jpyorre_blogpost_20160204_TitleMistakes happen. You’re in a hurry or spell check modifies a word, creating a grammatical error in its place.

But what about all the poorly written phishing emails, off-putting malware names or their misspelled user agents?

Cybercriminals are able to write a program and orchestrate a maze of elaborate fraud schemes, but just can’t seem to get the wording right. If those criminals can put so much effort into creating phishing attempts that appear to be from a legitimate bank, why wouldn’t they also proofread emails or double check the user agent used in C&C communications.

Let’s take a look at some examples, starting with malware.

Upatre has been used as a dropper that installs banking malware like Zeus or Dyre. Those malware families typically attempt to capture banking credentials on a victim’s computer. Upatre is often delivered via a phishing email (which was probably misspelled).

When Upatre calls out, it attempts to look like legitimate traffic. The traffic has a HTTP GET request and a user agent, but the user agent is a bit off.jpyorre_blogpost_20160204_UpatreThis spelling oversight makes it much easier to detect and mitigate. The following IDS rule looks for exactly that misspelled user agent:

alert http $HOME_NET any -> $EXTERNAL_NET any (msg:”ET TROJAN Mazilla Suspicious User-Agent Jan 15 2015″; flow:established,to_server; content:”User-Agent|3a| Mazilla/”; http_header; fast_pattern:12,7; reference:url,malware-traffic-analysis.net/2015/01/15/index.html; classtype:trojan-activity; sid:2020235; rev:3;)

Another example isn’t actually malware. It’s a check-in for an LG brand smart TV.
The network traffic looks like it’s from a web browser. However, the user agent is misspelled. This would trigger an IDS alert if it was looking for unusual user agents with regex patterns, and it would probably be classified as a false positive after some quick incident response.

jpyorre_blogpost_20160204_Samsung

Let’s switch over to phishing. The following three samples were seen in the wild. They are either missing some words that are considered important when completing sentences in English, or they simply read as if a child wrote them.

This email wants the victim to validate an email account because it’s full:
jpyorre_blogpost_20160204_example1

This email is stating that the victim needs to upgrade an email account to an unlimited data plan:
jpyorre_blogpost_20160204_example2

And this one actually wants you to send your username and password in the reply:
jpyorre_blogpost_20160204_example3

In an attempt to guess at what’s going on, we’re going to create our own phishing email targeted at an English speaker, but written from the perspective of a phishing author who doesn’t speak English. The assumption is that the author would write a grammatically correct email in their language and then use Google translate to convert it to English.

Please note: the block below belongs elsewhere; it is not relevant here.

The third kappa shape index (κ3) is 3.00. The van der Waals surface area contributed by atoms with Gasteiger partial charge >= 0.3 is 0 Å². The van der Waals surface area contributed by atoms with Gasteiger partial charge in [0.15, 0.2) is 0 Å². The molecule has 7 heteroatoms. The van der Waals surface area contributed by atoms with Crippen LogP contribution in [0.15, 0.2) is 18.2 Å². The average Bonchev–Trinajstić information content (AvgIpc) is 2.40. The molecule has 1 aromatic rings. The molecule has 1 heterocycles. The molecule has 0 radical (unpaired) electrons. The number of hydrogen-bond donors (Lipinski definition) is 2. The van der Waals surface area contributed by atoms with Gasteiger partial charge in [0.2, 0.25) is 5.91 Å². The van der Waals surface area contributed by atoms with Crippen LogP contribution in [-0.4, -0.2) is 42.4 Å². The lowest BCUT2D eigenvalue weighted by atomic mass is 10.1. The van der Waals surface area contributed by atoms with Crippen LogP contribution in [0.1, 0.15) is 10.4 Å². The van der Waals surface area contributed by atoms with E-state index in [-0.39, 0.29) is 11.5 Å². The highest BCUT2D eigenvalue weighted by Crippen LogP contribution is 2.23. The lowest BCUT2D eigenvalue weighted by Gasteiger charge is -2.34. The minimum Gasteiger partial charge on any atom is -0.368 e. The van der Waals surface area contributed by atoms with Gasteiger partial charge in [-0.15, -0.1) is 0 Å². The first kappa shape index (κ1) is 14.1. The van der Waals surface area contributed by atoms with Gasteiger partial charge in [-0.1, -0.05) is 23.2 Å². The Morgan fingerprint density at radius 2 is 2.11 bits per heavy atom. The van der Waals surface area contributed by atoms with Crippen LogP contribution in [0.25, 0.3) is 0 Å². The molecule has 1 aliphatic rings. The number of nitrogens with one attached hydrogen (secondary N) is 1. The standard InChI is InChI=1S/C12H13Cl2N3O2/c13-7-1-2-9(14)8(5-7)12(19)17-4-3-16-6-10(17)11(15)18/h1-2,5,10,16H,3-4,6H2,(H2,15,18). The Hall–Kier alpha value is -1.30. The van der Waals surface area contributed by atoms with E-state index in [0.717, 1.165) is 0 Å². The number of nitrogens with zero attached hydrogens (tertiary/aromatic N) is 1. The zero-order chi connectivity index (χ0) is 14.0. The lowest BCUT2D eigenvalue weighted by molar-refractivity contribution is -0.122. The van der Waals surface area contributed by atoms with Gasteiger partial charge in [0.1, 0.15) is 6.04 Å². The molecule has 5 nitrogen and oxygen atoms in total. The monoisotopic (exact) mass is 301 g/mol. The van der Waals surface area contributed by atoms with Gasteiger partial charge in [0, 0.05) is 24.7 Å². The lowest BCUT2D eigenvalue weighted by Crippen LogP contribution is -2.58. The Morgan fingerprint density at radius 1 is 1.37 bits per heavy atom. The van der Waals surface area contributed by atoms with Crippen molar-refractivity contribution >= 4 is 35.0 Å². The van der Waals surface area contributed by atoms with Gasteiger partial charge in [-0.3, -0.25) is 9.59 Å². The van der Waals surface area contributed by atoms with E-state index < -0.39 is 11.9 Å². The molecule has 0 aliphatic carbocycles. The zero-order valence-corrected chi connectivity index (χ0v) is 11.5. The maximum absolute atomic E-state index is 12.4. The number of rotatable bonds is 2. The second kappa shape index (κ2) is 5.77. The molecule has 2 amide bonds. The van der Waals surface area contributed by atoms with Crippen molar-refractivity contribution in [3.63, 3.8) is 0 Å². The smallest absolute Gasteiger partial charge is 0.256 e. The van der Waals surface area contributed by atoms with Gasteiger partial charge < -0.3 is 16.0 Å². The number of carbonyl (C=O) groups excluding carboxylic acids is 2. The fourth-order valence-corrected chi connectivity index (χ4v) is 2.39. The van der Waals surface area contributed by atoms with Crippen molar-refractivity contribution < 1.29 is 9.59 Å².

Here’s our legitimate-sounding phishing email, written in English before using google translate:
Dear Card holder,
We have detected unusual login activity associated with your bank account.
Please re-confirm your account information and update your profile with us by visiting the following page:
<link>
Thank you for being a valued customer.
2014 American Express Account Security
Fraud Prevention Network.

Andrew Mei, one of our previous security research interns, wrote a grammatically correct version of this email in Cantonese. We then used Google translate to convert it to English. Here’s what we got:
jpyorre_blogpost_20160204_cantonese
Andrew mentioned that the term, “Dear CardHolders” is something one might say to a lord over a hundred years ago and there isn’t an equivalent term in English.
“If you are a club member” is odd since you should be a “member” if receiving the email, and what “club” is this?
And finally, the lack of punctuation creates a run-on sentence.
jpyorre_blogpost_20160204_cantonese_grammar_fixFor the next version, Artsiom Holub, our Russian-speaking security analyst, wrote a grammatically correct version of the text in Russian, which was translated to English using Google translate:
jpyorre_blogpost_20160204_russian
This looks a little better than the Cantonese version, but still has errors. There’s a “(th)” between “Dear” and “card holder” and the signature line is messed up. However, it’s got the right punctuation and doesn’t mention anything about “club members.”

IDS signatures will catch malicious software with misspelled user agents and other attributes, but email is often not passed in the clear. Additionally, IDS signatures are fairly ineffective against bulk text seen in an email.

Since all phishing emails are going to be sent without end-to-end encryption (unless it’s some sort of advanced, targeted attack in which a private encryption key might already have been compromised), emails could possibly be analyzed on the wire using natural language processing.

OpenDNS already utilizes natural language processing along with other techniques to automatically classify unusual domain names seen being requested by users of OpenDNS. If a client is performing a DNS lookup for paypa1[.]com (notice the number 1 instead of the letter ‘L’), we will automatically use that information in classifying that domain as malicious.

With just a little effort from an enterprising system administrator, it could be possible to build a local system using similar techniques to analyze the clear text emails as they come into an email pooling system.

The errors in phishing are useful though. The emails that make it past spam filters have one final filter to pass through: the user. Vigilance in reading the email and noting where it originated and how it uses language are great steps in staying secure from phishing.

This post is categorized in: